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One of the Largest Gov Tech Mergers Ever Now Has a Name: CentralSquare

The merger created one of the biggest companies in gov tech.

Following the giant merger that saw the public-sector-serving software companies Superion, TriTech Software Systems and Aptean come together and become one entity, that entity has now chosen its new name: CentralSquare.

“A central square is a place where citizens interact with their government, whether it be at city hall, a police or fire station, or a hospital,” reads a press release from the new company. “‘To square’ reflects taking communities to the next level, and the four corners of a square refer to the four brands that are coming together to form CentralSquare Technologies.”

The merger involves four brands because Zuercher Technologies is a subsidiary of TriTech that has been operating under its own brand name since it was acquired in 2015.

The new company will, according to the press release, occupy the No. 1 market position — a metric involving customer count, revenue and citizens covered — in public safety software and the No. 2 position in public administration software.

There’s no disputing the new company is huge, as gov tech companies go. It has more than 7,500 public-sector customers spanning small, medium and large agencies across the U.S. and Canada. According to the statement, those government clients serve three of every four people living in the two countries.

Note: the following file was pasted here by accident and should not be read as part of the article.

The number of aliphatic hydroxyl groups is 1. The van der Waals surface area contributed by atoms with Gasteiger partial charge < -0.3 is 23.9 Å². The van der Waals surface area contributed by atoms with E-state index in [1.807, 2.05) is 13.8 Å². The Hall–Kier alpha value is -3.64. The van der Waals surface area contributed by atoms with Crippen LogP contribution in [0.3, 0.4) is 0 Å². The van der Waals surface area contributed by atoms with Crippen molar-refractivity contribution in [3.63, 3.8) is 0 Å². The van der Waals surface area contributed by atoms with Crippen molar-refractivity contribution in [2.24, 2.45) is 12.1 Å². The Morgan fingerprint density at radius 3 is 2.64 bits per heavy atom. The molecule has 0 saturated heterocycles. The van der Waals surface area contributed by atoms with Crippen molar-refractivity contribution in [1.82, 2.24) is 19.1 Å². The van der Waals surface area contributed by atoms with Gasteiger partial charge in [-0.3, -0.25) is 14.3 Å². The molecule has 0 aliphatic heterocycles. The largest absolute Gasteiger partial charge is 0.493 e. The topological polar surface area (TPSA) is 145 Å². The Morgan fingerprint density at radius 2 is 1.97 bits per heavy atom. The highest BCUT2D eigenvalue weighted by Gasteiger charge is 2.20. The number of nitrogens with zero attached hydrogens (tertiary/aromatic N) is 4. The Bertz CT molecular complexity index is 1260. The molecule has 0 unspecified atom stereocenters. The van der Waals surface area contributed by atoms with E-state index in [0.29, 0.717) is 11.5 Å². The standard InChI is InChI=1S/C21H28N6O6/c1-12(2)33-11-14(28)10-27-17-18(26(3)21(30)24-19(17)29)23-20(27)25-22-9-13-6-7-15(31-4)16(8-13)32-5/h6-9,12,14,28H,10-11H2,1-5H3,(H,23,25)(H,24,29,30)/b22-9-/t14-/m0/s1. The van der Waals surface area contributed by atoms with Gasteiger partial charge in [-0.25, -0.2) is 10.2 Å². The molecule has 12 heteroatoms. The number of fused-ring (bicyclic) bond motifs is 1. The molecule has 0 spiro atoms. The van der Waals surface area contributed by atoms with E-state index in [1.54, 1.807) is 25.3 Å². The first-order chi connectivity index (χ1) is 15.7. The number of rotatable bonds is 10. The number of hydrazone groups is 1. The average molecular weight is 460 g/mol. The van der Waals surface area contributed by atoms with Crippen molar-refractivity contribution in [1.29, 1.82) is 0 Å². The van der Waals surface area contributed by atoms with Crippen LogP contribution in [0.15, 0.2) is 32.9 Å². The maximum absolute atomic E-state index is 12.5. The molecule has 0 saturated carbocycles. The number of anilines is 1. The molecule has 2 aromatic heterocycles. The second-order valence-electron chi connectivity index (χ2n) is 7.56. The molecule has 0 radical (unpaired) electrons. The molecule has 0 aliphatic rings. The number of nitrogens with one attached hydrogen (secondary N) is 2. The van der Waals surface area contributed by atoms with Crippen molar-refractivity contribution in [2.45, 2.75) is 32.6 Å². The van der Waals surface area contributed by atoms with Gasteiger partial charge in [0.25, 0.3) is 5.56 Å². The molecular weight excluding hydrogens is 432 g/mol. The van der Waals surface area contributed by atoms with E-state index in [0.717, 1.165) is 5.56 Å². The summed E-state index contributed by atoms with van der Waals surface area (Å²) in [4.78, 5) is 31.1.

Its software offerings are spread wide, from health care and law enforcement to the kinds of back-end administrative tools state and local governments use to manage their workflows.

The company’s CEO will be Simon Angove, who served as CEO of Superion prior to the merger. According to the statement, it will soon begin conducting webinars and roadshows to let customers know more about how it intends to work on its products.

Ben Miller is the associate editor of data and business for Government Technology. His reporting experience includes breaking news, business, community features and technical subjects. He holds a Bachelor’s degree in journalism from the Reynolds School of Journalism at the University of Nevada, Reno, and lives in Sacramento, Calif.